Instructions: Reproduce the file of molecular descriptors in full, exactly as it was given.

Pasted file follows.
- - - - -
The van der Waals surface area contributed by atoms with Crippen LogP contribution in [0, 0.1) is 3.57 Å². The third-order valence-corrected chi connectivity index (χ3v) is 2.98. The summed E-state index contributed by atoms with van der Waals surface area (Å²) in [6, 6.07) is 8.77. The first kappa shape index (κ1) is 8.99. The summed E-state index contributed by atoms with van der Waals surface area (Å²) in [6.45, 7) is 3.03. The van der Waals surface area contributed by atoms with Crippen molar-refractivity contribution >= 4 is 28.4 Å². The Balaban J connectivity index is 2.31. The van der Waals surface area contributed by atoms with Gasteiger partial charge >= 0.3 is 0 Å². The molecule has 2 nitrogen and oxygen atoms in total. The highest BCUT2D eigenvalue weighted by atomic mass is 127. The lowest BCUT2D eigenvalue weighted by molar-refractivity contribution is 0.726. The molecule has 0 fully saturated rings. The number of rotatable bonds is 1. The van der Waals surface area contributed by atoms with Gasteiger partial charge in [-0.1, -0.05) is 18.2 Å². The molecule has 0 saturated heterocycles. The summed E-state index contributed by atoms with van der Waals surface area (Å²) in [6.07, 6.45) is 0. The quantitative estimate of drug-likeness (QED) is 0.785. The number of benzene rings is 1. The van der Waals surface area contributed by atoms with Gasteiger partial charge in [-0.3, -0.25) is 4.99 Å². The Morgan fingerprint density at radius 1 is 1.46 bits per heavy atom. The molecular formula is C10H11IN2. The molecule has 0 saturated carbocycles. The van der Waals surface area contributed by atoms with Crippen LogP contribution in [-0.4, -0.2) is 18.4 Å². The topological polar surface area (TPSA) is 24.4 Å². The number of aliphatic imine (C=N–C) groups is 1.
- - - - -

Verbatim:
The van der Waals surface area contributed by atoms with Crippen LogP contribution in [0, 0.1) is 3.57 Å². The third-order valence-corrected chi connectivity index (χ3v) is 2.98. The summed E-state index contributed by atoms with van der Waals surface area (Å²) in [6, 6.07) is 8.77. The first kappa shape index (κ1) is 8.99. The summed E-state index contributed by atoms with van der Waals surface area (Å²) in [6.45, 7) is 3.03. The van der Waals surface area contributed by atoms with Crippen molar-refractivity contribution >= 4 is 28.4 Å². The Balaban J connectivity index is 2.31. The van der Waals surface area contributed by atoms with Gasteiger partial charge >= 0.3 is 0 Å². The molecule has 2 nitrogen and oxygen atoms in total. The highest BCUT2D eigenvalue weighted by atomic mass is 127. The lowest BCUT2D eigenvalue weighted by molar-refractivity contribution is 0.726. The molecule has 0 fully saturated rings. The number of rotatable bonds is 1. The van der Waals surface area contributed by atoms with Gasteiger partial charge in [-0.1, -0.05) is 18.2 Å². The molecule has 0 saturated heterocycles. The summed E-state index contributed by atoms with van der Waals surface area (Å²) in [6.07, 6.45) is 0. The quantitative estimate of drug-likeness (QED) is 0.785. The number of benzene rings is 1. The van der Waals surface area contributed by atoms with Gasteiger partial charge in [-0.3, -0.25) is 4.99 Å². The Morgan fingerprint density at radius 1 is 1.46 bits per heavy atom. The molecular formula is C10H11IN2. The molecule has 0 saturated carbocycles. The van der Waals surface area contributed by atoms with Crippen LogP contribution in [-0.4, -0.2) is 18.4 Å². The topological polar surface area (TPSA) is 24.4 Å². The number of aliphatic imine (C=N–C) groups is 1.